“They’ll explain me away. Call me a terrorist, and find a way to kill me.” Paul looked at Grace and she watched that perfect mask slip. Regret. “Besides,” he pulled in a lungful of air and let it out in a rush. “I’m sure I have a family somewhere. Someone. Out there. If they know I survived this they may go after them. I have to find my family first.”
“We have to do something,” Stephanie looked up, to Robert.
Grace watched emotions play across his face, as he looked into the eyes of his wife. She’d never seen such devotion. Such love. Then Robert looked at Paul. Their gazes held, wordlessly they seemed to communicate.
“Let him go,” Robert said, and then looked back at his wife. “He’s already a target like you were. Like his family might be already.”
Grace watched Paul’s hand come up to tap absently at the paper he’d put there. Her heart ached for him. It ached at the injustice of it all. Paul’s nightmare wasn’t over. And, neither was hers. That thought brought her attention to Juliana.
“Did you learn anything?” Grace asked Paul, as her gaze remained fixed on Juliana.
“Enough,” Paul said. “Enough to know that this woman can save your life.”
Grace thought of the time that Juliana had hit her, and of the kitten, she was sure Juliana had killed. Grace’s first brush with hatred was bitter and dark. She tried to swallow it down, but it stuck there. She walked closer and looked Juliana in the eye.
“You’re going to give me my life back,” Grace told her, as her feelings caused her body to warm inside. “And if I die,” she looked at Dane now, and saw his heated gaze on Juliana, “You die.”
Juliana brought herself up to full height. She stared daggers at Grace. “Same goes for you,” she spat.
A crack echoed in the air, and Juliana went down. Grace rubbed her knuckles. “It won’t be the same,” she promised the woman who looked up from cautious eyes. She didn’t feel satisfied like she thought she might. What she felt was justice. But, she thought, weren’t they the same?
Paul hauled Juliana to her feet. As they turned to walk into the underground, Lisa emerged with half a dozen men.
Lisa stopped and looked up at the sky. Dawn was breaking. A natural fog would blanket the city. Grace thought it would keep people inside a little longer. The sound of machines coming to life brought Grace around to see a traffic light flicker. The city was coming to life. Electricity came with the sun. The city had begun to breathe.
Grace watched as Lisa approached Paul. The beautiful rebel stopped in front of him. She cast a glance to Juliana, but it was Paul that held her attention.
“I’m glad you made it,” she said.
“I’m glad we all made it,” Paul told her. Grace saw his mask disappear. He frowned. “Amanda?”
“We’re headed to the hospital before the mayhem. I thought you might come with us.”
Paul continued to look at her wordlessly. He nodded once and glanced at Dane, but it was Robert who came to take Juliana. Paul and Robert stood there only feet away. Grace wondered what had transpired between the two men.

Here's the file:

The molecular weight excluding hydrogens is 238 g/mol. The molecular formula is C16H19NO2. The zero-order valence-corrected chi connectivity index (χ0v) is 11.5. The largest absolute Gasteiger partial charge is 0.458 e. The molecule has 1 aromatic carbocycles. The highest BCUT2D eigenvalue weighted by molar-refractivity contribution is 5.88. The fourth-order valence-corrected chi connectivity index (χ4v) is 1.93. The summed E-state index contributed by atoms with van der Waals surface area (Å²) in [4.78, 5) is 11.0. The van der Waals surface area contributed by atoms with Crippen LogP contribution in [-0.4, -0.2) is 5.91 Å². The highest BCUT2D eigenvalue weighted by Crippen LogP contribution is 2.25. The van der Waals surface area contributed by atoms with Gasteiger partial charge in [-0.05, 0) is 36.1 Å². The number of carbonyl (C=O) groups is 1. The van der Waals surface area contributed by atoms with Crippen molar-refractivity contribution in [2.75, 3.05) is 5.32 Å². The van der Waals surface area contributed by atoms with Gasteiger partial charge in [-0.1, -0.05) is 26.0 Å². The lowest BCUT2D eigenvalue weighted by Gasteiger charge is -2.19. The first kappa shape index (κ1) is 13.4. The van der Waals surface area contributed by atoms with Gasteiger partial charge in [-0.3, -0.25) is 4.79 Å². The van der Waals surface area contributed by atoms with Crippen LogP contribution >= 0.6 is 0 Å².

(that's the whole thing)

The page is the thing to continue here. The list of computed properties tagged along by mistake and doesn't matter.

“Thank you,” Robert said.
Paul only nodded, as Robert pulled Juliana away.
Paul looked at her then. Grace felt something cry out in her heart. Such a strong man, but so broken. She wanted desperately to help him, but she didn’t know how. When he stood in front of her, she threw her arms around him.
“Be strong Grace,” he whispered, as he pulled away.
“I am,” she answered.
He looked at her, cupping her chin in his hand. The corner of his mouth lifted in a half-smile, and his eyes changed, brightened. “Yes,” he said as he studied her, “You are.”
“We’re going to the underground base,” Robert announced.
“Paul,” Dane called their attention. “The hospital. Whatever Grace needs.”
Paul nodded. Lisa began walking and Paul joined her.
“Wait,” Grace halted Lisa. “This is yours.” She handed the gun back. A changing of the guard. Lisa took it, held it for a moment, and handed it back.
“You earned it,” she said. Before Grace could object Lisa turned her back, and walked away.
Grace watched Lisa, Paul and the rebels head east. When she turned back she found herself alone on the street with Dane. The sun rose, causing shadows to dance away. Cold nipped at her exposed flesh. Goosebumps crawled along her skin, and she rubbed her arms, as she looked at him.
Grace watched his expression soften as he looked at her. They stood less than three feet apart, but Grace thought it was an ocean. Pain radiated from her heart to her fingertips. Longing. Need. Love. Grace wanted to say something, anything, do anything, to make him feel what she felt, but he couldn’t.
He took a step forward, and her pain increased. The look in his eyes caused tears in hers.
“I learned something from you Grace,” he said, as he took another step. “Not being able to love … only using a chip to love …” he stopped. She watched him struggle, but couldn’t help him. He put his finger beneath her chin and brought her face up. “I don’t need the chip. I never did.”